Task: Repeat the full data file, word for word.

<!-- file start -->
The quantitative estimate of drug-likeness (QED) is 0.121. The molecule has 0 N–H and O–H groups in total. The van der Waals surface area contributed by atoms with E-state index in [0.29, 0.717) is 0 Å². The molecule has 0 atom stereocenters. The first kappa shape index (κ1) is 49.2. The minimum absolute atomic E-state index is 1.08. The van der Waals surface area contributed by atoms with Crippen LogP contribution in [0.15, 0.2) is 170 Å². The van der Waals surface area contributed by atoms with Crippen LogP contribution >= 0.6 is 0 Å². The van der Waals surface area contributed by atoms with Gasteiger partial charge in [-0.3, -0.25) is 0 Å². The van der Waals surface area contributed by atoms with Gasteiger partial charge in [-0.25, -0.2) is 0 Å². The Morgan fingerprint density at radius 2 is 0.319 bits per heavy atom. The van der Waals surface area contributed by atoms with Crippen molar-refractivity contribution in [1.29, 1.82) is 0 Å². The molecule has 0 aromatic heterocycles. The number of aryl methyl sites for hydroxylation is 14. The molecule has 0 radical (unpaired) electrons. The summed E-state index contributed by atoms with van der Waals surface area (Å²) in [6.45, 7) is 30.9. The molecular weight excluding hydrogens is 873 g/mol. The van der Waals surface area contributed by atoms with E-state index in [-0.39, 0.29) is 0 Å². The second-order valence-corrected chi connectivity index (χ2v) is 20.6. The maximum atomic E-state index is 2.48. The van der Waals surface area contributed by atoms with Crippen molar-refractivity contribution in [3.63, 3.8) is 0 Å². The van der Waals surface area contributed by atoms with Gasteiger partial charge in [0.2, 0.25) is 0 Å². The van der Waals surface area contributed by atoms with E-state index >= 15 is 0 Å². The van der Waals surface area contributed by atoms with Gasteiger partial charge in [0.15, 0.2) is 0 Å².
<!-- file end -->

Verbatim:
The quantitative estimate of drug-likeness (QED) is 0.121. The molecule has 0 N–H and O–H groups in total. The van der Waals surface area contributed by atoms with E-state index in [0.29, 0.717) is 0 Å². The molecule has 0 atom stereocenters. The first kappa shape index (κ1) is 49.2. The minimum absolute atomic E-state index is 1.08. The van der Waals surface area contributed by atoms with Crippen LogP contribution in [0.15, 0.2) is 170 Å². The van der Waals surface area contributed by atoms with Crippen LogP contribution >= 0.6 is 0 Å². The van der Waals surface area contributed by atoms with Gasteiger partial charge in [-0.3, -0.25) is 0 Å². The van der Waals surface area contributed by atoms with Gasteiger partial charge in [-0.25, -0.2) is 0 Å². The Morgan fingerprint density at radius 2 is 0.319 bits per heavy atom. The van der Waals surface area contributed by atoms with Crippen molar-refractivity contribution in [1.29, 1.82) is 0 Å². The molecule has 0 aromatic heterocycles. The number of aryl methyl sites for hydroxylation is 14. The molecule has 0 radical (unpaired) electrons. The summed E-state index contributed by atoms with van der Waals surface area (Å²) in [6.45, 7) is 30.9. The molecular weight excluding hydrogens is 873 g/mol. The van der Waals surface area contributed by atoms with E-state index in [-0.39, 0.29) is 0 Å². The second-order valence-corrected chi connectivity index (χ2v) is 20.6. The maximum atomic E-state index is 2.48. The van der Waals surface area contributed by atoms with Crippen molar-refractivity contribution in [3.63, 3.8) is 0 Å². The van der Waals surface area contributed by atoms with Gasteiger partial charge in [0.2, 0.25) is 0 Å². The van der Waals surface area contributed by atoms with E-state index >= 15 is 0 Å². The van der Waals surface area contributed by atoms with Gasteiger partial charge in [0.15, 0.2) is 0 Å².